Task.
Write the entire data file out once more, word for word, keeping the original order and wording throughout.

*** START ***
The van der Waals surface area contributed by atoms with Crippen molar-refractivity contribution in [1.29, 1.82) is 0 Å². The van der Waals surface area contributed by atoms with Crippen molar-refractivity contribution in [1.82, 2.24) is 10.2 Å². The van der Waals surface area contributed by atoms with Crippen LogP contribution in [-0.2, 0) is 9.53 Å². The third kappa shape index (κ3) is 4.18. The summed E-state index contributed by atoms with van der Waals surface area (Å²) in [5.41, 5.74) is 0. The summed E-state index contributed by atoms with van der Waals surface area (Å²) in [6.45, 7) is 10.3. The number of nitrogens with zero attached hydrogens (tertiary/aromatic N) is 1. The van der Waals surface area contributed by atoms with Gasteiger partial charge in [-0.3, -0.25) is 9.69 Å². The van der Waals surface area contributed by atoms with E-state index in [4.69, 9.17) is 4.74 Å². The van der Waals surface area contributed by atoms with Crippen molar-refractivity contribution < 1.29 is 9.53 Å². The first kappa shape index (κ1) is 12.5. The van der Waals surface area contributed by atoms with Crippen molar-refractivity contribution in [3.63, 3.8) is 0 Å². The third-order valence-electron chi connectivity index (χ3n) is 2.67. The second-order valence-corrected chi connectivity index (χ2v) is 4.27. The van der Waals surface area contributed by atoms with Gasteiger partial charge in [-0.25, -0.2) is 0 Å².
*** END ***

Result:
The van der Waals surface area contributed by atoms with Crippen molar-refractivity contribution in [1.29, 1.82) is 0 Å². The van der Waals surface area contributed by atoms with Crippen molar-refractivity contribution in [1.82, 2.24) is 10.2 Å². The van der Waals surface area contributed by atoms with Crippen LogP contribution in [-0.2, 0) is 9.53 Å². The third kappa shape index (κ3) is 4.18. The summed E-state index contributed by atoms with van der Waals surface area (Å²) in [5.41, 5.74) is 0. The summed E-state index contributed by atoms with van der Waals surface area (Å²) in [6.45, 7) is 10.3. The number of nitrogens with zero attached hydrogens (tertiary/aromatic N) is 1. The van der Waals surface area contributed by atoms with Gasteiger partial charge in [-0.3, -0.25) is 9.69 Å². The van der Waals surface area contributed by atoms with E-state index in [4.69, 9.17) is 4.74 Å². The van der Waals surface area contributed by atoms with Crippen molar-refractivity contribution < 1.29 is 9.53 Å². The first kappa shape index (κ1) is 12.5. The van der Waals surface area contributed by atoms with Crippen molar-refractivity contribution in [3.63, 3.8) is 0 Å². The third-order valence-electron chi connectivity index (χ3n) is 2.67. The second-order valence-corrected chi connectivity index (χ2v) is 4.27. The van der Waals surface area contributed by atoms with Gasteiger partial charge in [-0.25, -0.2) is 0 Å².